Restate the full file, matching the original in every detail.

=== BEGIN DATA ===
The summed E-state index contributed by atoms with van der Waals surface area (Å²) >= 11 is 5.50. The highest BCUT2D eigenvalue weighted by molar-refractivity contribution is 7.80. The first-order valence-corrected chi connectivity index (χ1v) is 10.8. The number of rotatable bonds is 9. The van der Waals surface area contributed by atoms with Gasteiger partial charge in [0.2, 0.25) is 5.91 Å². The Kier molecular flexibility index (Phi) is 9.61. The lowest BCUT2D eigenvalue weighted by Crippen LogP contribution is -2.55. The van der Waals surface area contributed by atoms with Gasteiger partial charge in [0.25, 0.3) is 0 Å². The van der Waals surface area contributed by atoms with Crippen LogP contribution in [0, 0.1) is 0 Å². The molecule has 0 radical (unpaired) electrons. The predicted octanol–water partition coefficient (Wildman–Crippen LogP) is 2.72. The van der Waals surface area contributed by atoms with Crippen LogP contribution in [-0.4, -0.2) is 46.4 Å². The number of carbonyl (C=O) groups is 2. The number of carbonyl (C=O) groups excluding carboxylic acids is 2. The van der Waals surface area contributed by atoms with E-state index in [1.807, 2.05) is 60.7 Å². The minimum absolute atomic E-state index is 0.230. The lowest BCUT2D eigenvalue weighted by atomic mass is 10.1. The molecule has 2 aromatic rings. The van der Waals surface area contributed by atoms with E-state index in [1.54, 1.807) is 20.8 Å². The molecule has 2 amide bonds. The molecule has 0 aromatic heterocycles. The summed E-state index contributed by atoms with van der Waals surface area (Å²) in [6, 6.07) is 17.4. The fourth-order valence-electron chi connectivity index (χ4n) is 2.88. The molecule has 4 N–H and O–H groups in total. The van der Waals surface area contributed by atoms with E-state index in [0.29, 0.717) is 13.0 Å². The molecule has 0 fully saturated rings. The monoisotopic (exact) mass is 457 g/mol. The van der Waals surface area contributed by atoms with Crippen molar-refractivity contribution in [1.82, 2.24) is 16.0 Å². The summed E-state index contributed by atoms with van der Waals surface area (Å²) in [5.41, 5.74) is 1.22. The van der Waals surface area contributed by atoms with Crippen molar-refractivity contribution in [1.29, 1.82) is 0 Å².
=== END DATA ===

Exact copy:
The summed E-state index contributed by atoms with van der Waals surface area (Å²) >= 11 is 5.50. The highest BCUT2D eigenvalue weighted by molar-refractivity contribution is 7.80. The first-order valence-corrected chi connectivity index (χ1v) is 10.8. The number of rotatable bonds is 9. The van der Waals surface area contributed by atoms with Gasteiger partial charge in [0.2, 0.25) is 5.91 Å². The Kier molecular flexibility index (Phi) is 9.61. The lowest BCUT2D eigenvalue weighted by Crippen LogP contribution is -2.55. The van der Waals surface area contributed by atoms with Gasteiger partial charge in [0.25, 0.3) is 0 Å². The van der Waals surface area contributed by atoms with Crippen LogP contribution in [0, 0.1) is 0 Å². The molecule has 0 radical (unpaired) electrons. The predicted octanol–water partition coefficient (Wildman–Crippen LogP) is 2.72. The van der Waals surface area contributed by atoms with Crippen LogP contribution in [-0.4, -0.2) is 46.4 Å². The number of carbonyl (C=O) groups is 2. The number of carbonyl (C=O) groups excluding carboxylic acids is 2. The van der Waals surface area contributed by atoms with E-state index in [1.807, 2.05) is 60.7 Å². The minimum absolute atomic E-state index is 0.230. The lowest BCUT2D eigenvalue weighted by atomic mass is 10.1. The molecule has 2 aromatic rings. The van der Waals surface area contributed by atoms with E-state index in [1.54, 1.807) is 20.8 Å². The molecule has 2 amide bonds. The molecule has 0 aromatic heterocycles. The summed E-state index contributed by atoms with van der Waals surface area (Å²) in [6, 6.07) is 17.4. The fourth-order valence-electron chi connectivity index (χ4n) is 2.88. The molecule has 4 N–H and O–H groups in total. The van der Waals surface area contributed by atoms with E-state index in [0.29, 0.717) is 13.0 Å². The molecule has 0 fully saturated rings. The monoisotopic (exact) mass is 457 g/mol. The van der Waals surface area contributed by atoms with Crippen molar-refractivity contribution in [1.82, 2.24) is 16.0 Å². The summed E-state index contributed by atoms with van der Waals surface area (Å²) in [5.41, 5.74) is 1.22. The van der Waals surface area contributed by atoms with Crippen molar-refractivity contribution in [1.29, 1.82) is 0 Å².